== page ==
Wish me luck.

Research, the internet and synchronicity

One of the jobs I find I both love and hate is research. In a short story (or in the past in the one novel I drafted) my tendency was to write first and do the research later. That way I get the story down and then look up what I need to improve either accuracy or detail.

One reason for this was a desire to get the ideas down on the screen before I forgot them, a second was to avoid putting too much exposition in the story and the third was simply a lack of info outside of physical books at the time I started part time writing.

A few things have changed now I am writing full time. One is using Scrivener as a tool rather than Word. Scrivener allows you to see notes, research, character descriptions, chapter or scene summaries etc at the same time as writing, and also means – for me at least – that I can have several outlines on the go at once and add thoughts and bits of information as I come across them to be written up later when I get to that project proper.

As an example, I have ideas for a short story and two novels set in Norwich – a city I lived and worked in for 25 years and love deeply. Although the stories are different – one is a dark fantasy short story, one a historical detective novel, and one a conspiracy novel – they share a common physical location and are rooted in the history of the city as well as my own life there. That means when researching one of these I will often come across facts that would be useful to one of the other two. I can park them in the appropriate place in the Scrivener file for later.

The second thing is the internet. This now has a lot more stuff on it, and of a lot better quality, than there was eight or nine years ago. Wikipedia was only created in 2001 (it says on Wikipedia). There are also a lot more original research documents up there – and more digitised historic documents. Public sector websites in particular have grown in quality and quantity. When I first started the main sources were printed books. I still use these but there are a lot more of those around as well thanks to Amazon and print on demand reprints of out of print material.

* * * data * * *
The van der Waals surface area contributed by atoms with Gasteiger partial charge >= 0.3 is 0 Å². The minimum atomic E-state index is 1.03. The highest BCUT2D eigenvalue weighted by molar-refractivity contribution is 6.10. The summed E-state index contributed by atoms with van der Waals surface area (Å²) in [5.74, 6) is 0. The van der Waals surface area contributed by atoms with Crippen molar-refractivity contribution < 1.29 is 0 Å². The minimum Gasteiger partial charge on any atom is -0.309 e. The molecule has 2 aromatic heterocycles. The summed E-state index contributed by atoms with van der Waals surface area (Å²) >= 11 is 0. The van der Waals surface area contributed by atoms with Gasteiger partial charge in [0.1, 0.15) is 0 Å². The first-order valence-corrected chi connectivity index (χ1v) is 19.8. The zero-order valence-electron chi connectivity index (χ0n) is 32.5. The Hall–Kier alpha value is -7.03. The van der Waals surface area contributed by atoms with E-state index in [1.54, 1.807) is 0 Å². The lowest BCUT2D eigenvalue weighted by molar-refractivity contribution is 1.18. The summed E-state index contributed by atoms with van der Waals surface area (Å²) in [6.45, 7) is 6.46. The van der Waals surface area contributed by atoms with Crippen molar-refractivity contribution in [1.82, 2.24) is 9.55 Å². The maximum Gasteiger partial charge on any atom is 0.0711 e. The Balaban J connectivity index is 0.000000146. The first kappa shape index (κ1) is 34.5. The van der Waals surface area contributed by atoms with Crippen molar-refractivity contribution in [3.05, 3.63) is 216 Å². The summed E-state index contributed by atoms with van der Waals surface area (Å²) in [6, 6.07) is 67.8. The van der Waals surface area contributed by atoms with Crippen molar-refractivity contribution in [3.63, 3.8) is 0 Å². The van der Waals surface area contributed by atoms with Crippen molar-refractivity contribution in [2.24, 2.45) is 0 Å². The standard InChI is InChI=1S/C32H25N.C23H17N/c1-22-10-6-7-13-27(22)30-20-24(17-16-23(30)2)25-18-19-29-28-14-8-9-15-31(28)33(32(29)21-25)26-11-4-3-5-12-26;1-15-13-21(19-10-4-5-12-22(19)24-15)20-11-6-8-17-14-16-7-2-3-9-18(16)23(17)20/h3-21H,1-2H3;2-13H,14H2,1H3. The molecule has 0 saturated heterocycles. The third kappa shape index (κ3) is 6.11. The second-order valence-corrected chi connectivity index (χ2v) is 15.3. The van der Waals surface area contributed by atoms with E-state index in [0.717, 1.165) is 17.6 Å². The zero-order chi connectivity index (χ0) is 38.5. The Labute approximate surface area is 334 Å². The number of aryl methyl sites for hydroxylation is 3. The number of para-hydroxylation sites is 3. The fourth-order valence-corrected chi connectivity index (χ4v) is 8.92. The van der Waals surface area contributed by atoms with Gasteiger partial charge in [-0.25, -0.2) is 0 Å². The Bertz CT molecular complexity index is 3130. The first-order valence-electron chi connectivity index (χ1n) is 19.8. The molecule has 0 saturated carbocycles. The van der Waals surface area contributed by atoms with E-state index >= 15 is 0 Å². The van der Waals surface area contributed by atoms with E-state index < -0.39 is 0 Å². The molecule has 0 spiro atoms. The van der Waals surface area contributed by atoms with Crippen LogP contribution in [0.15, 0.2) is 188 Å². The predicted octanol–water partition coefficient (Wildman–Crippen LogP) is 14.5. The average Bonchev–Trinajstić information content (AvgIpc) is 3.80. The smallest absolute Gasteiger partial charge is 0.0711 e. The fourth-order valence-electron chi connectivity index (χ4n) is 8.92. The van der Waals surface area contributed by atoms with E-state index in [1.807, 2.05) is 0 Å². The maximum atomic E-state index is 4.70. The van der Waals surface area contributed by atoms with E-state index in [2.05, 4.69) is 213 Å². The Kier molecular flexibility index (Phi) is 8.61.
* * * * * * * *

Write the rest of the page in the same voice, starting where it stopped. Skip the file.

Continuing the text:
The internet is a mixed benefit. On the one hand you can generally find something useful. On the other it rarely gives you exactly the answer you want, and it is a very easy way to waste time. It is also really useful for cutting and pasting – how much time did we all waste rewriting stuff on index cards?

Its’ surprising main benefit for me is that it often throws up wonderful synchronicities. The story I am writing at the moment is set in Norwich and features the return of ghosts who possess two of the main characters as they are engaged in a battle to give the city independence as a unitary authority with an elected mayor. The ghosts are summoned after the hero – a retired council PR person who now works part time in a second hand musical instrument shop – is given a horn which turns out to be the one used by Roland. Playing this summons the ghosts.

Doing the research on the internet threw up two useful ideas which are now integrated in the story – the legend of King Gurgunt who is supposed to have founded Norwich Castle and who I had never heard of despite writing guidebooks to the city, and the fact that the Lollards Pit pub is on the site where protestant martyrs were burned and is supposed to be the most haunted in the City. The pub is now the place where the lead character’s band play and start the ghost summoning and Gurgunt will make an appearance at the end in the climactic benefit gig in the Castle to support the independent Norwich lobby.

I was looking for other things when I came across these, but they now will (hopefully) make the story a lot stronger. I may have come across the same thing in a book, but I think it is les likely.

Discovering things abut how I can use the internet for this story – and researching a real life person called Norman Peake of the Svientific Anglian Bookshop who will feature – then gave me an idea for the Conspiracy Theory novel. What if Computer Scientists at the UEA were using Norman to try and develop features of the Semantic Web? They use a combination of the books in his shop about Norwich and its history, geography and socio economic background together with his own knowledge of the City (which was extensive) to create a hypertext document which could be machine searched to find links which would not be possible otherwise? The story is set around the burning of Norwich Library and its rebuilding under what was originally called the Technopolis Project – later the Forum – which I was involved in together with the Computer Department at UEA and many others so it is a project that could have happened using the EU funding we were accessing at the time. Part of the Technopolis concept was a high tech visitor attraction about the City’s history so it would have been a good fit. The project can then help uncover the conspiracy at the heart of the thriller.

See – synchronicity at work.